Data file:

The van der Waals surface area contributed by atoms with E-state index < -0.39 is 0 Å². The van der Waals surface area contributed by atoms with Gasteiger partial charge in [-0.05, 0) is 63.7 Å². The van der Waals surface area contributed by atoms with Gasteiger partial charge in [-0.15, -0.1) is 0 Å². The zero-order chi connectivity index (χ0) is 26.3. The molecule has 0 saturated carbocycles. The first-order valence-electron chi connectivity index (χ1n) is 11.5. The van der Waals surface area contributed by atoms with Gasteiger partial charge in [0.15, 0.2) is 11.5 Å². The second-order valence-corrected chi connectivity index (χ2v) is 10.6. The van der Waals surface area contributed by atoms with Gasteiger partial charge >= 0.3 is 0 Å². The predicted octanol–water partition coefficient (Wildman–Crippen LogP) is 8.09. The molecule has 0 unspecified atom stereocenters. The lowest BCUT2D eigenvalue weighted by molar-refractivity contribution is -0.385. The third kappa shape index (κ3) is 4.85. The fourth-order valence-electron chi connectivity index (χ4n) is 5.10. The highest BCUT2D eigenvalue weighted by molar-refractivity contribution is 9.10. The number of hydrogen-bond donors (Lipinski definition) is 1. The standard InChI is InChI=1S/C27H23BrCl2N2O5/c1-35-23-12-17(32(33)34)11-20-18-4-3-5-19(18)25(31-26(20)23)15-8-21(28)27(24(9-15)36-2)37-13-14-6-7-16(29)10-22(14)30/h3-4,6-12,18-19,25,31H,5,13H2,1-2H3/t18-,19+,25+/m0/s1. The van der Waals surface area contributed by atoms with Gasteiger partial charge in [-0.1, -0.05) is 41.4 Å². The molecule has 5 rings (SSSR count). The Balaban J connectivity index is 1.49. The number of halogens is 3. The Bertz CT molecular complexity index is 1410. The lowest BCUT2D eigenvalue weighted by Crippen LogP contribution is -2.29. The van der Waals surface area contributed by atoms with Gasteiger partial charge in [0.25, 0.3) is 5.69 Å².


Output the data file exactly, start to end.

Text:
The van der Waals surface area contributed by atoms with E-state index < -0.39 is 0 Å². The van der Waals surface area contributed by atoms with Gasteiger partial charge in [-0.05, 0) is 63.7 Å². The van der Waals surface area contributed by atoms with Gasteiger partial charge in [-0.15, -0.1) is 0 Å². The zero-order chi connectivity index (χ0) is 26.3. The molecule has 0 saturated carbocycles. The first-order valence-electron chi connectivity index (χ1n) is 11.5. The van der Waals surface area contributed by atoms with Gasteiger partial charge in [0.15, 0.2) is 11.5 Å². The second-order valence-corrected chi connectivity index (χ2v) is 10.6. The van der Waals surface area contributed by atoms with Gasteiger partial charge >= 0.3 is 0 Å². The predicted octanol–water partition coefficient (Wildman–Crippen LogP) is 8.09. The molecule has 0 unspecified atom stereocenters. The lowest BCUT2D eigenvalue weighted by molar-refractivity contribution is -0.385. The third kappa shape index (κ3) is 4.85. The fourth-order valence-electron chi connectivity index (χ4n) is 5.10. The highest BCUT2D eigenvalue weighted by molar-refractivity contribution is 9.10. The number of hydrogen-bond donors (Lipinski definition) is 1. The standard InChI is InChI=1S/C27H23BrCl2N2O5/c1-35-23-12-17(32(33)34)11-20-18-4-3-5-19(18)25(31-26(20)23)15-8-21(28)27(24(9-15)36-2)37-13-14-6-7-16(29)10-22(14)30/h3-4,6-12,18-19,25,31H,5,13H2,1-2H3/t18-,19+,25+/m0/s1. The van der Waals surface area contributed by atoms with Gasteiger partial charge in [-0.1, -0.05) is 41.4 Å². The molecule has 5 rings (SSSR count). The Balaban J connectivity index is 1.49. The number of halogens is 3. The Bertz CT molecular complexity index is 1410. The lowest BCUT2D eigenvalue weighted by Crippen LogP contribution is -2.29. The van der Waals surface area contributed by atoms with Gasteiger partial charge in [0.25, 0.3) is 5.69 Å².